aporia

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English[edit]

Etymology[edit]

From Latin aporia, from Ancient Greek ἀπορία (aporía), from ἄπορος (áporos, impassable), from ἀ- (a-, a-) + πόρος (póros, passage).

Pronunciation[edit]

Noun[edit]

aporia (plural aporias)

Examples (rhetoric)

But, how can I describe the beauty of the desert?

  1. (rhetoric) An expression of deliberation with oneself regarding uncertainty or doubt as to how to proceed.
    • 2012, Andy Martin, ‘Text Messenger’, Literary Review 404:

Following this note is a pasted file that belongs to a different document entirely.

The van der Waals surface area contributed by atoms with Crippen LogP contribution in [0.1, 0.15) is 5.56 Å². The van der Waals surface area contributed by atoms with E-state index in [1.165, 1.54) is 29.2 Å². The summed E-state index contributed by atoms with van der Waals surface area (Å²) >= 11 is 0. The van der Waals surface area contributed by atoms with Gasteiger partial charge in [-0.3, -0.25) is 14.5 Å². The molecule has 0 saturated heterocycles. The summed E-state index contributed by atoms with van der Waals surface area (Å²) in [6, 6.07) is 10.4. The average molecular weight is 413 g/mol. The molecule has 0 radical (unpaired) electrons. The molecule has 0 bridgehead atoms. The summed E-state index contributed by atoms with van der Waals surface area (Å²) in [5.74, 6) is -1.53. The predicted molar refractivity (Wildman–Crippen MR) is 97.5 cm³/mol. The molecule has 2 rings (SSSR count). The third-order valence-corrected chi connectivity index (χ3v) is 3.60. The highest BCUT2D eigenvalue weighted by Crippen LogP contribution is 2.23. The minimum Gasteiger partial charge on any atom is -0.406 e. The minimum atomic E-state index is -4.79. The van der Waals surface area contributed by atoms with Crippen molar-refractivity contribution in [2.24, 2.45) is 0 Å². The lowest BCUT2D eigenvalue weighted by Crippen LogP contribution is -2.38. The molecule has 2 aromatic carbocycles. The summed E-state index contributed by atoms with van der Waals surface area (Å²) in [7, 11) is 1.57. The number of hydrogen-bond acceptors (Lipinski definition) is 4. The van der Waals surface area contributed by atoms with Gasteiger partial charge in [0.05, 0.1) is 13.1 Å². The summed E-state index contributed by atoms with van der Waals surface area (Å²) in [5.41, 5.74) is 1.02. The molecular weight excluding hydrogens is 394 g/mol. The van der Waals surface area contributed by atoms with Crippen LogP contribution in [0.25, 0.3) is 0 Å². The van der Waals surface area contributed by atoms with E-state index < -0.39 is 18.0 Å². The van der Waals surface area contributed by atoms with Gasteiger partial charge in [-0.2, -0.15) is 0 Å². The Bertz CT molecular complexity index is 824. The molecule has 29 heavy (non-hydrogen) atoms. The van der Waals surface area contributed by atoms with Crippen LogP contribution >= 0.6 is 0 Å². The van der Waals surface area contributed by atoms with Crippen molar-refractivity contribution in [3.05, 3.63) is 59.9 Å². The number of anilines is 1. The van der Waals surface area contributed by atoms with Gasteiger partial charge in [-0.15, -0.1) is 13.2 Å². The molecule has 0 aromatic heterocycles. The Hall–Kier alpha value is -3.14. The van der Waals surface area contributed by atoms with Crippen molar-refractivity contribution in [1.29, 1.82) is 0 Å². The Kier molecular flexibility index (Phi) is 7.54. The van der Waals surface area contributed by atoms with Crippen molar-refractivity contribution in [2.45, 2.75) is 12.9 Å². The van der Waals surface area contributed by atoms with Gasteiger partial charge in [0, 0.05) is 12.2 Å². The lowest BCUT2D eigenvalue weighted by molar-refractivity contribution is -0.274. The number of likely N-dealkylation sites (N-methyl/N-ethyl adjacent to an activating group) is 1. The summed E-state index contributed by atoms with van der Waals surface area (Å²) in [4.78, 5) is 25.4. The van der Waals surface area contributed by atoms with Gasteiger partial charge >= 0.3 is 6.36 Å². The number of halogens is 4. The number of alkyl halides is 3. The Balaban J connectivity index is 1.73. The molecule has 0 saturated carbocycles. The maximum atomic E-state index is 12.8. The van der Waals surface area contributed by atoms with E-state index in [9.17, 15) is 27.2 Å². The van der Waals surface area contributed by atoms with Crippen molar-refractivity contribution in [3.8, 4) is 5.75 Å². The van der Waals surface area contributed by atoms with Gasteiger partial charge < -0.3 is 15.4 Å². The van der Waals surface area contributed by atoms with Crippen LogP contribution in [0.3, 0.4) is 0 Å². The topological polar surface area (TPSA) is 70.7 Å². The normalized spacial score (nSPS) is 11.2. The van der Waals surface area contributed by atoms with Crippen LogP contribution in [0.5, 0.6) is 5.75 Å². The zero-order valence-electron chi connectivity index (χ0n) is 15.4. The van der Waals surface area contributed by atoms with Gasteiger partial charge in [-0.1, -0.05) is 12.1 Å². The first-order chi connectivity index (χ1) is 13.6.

Meanings are superposed in an aporia – not ‘either/or’, but ‘and/and’.
  2. (philosophy) An insoluble contradiction in a text's meaning; a logical impasse suggested by a text or speaker.

Synonyms[edit]

Translations[edit]

External links[edit]


Italian[edit]

Etymology[edit]

Ancient Greek

Noun[edit]

aporia f (plural aporie)

  1. aporia

Anagrams[edit]


Portuguese[edit]

Verb[edit]

aporia

  1. first-person singular conditional of apor
  2. third-person singular conditional of apor